Thursday, June 2, 2016


Supposed to be warm and sunny today. I saw some plants that need tending--mostly tomatoes I should prune and tie up. I found one that has sunscald, I think. I will take a closer look. We had a good rain yesterday so I don't think I have to water anything.

Now for the mystery of the day which may have finally been solved: what happened to tens of thousands of racing pigeons which disappeared during a cross channel race between France and England in 1997.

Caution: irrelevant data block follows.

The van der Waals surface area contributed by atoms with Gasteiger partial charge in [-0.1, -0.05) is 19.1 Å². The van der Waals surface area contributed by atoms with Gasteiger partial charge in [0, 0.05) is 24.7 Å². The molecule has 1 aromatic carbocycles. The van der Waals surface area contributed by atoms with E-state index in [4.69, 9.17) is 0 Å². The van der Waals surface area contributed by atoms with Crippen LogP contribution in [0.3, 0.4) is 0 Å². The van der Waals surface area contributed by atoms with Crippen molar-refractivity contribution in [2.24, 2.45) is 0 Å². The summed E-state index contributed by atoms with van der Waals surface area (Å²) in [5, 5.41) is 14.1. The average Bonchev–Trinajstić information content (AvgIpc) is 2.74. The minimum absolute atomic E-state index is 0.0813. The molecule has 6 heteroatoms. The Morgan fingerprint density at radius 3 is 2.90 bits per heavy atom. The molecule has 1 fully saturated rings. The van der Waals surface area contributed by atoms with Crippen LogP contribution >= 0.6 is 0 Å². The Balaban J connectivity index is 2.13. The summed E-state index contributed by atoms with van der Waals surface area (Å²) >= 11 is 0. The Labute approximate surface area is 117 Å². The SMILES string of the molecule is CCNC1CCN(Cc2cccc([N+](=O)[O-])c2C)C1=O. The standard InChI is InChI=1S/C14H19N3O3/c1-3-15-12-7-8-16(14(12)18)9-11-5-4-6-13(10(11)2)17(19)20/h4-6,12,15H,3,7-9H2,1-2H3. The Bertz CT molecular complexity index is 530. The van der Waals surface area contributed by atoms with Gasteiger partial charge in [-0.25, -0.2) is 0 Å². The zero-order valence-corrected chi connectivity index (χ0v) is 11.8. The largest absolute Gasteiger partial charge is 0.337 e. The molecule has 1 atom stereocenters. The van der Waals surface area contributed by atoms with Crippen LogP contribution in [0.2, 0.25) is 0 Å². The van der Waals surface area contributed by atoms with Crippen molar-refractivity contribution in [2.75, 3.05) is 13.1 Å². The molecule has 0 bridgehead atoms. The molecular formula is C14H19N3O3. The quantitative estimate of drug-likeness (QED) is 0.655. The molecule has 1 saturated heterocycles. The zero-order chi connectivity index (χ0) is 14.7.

This story doesn't surprise me although the tone does. The author's tone is more than a bit patronizing. The fuzzy oldsters simply don't understand the difference between a 50% chance that a 50 year old woman will have a hip fracture over her remaining life time versus the between 10 and 40 out of 100k patients taking an osteoporosis drug breaking a thigh bone versus the fewer than  in 100k suffering a rotting jawbone. I am not fuzzy, though at 67 I am somewhat of an oldster, and I have two science degrees (BA and MS in Biology and Zoology) and frankly I don't know what to make of the stats except to question them. What does a 50% chance of a hip fracture over a "remaining life time" really mean? And group statistics don't really mean that much applied to individual people. A couple of years ago Mom (86 this year) and I both had a bone scan which indicated that her bones were thin while mine were still robust. What does that 50% really mean for us individually? Mom's doctor insisted that she go on one of the popular drugs which she did for several years until the reports came out about the atypical fractures. Key point here isn't her concerns about those reports but the fact that during all the time she took that drug her bone density did not improve at all. If her bone density did not improve then how could the drug improve her chances of escaping a hip fracture? I think a large dose of skepticism is in order here. We don't need patronizing dismissal. We need answers.

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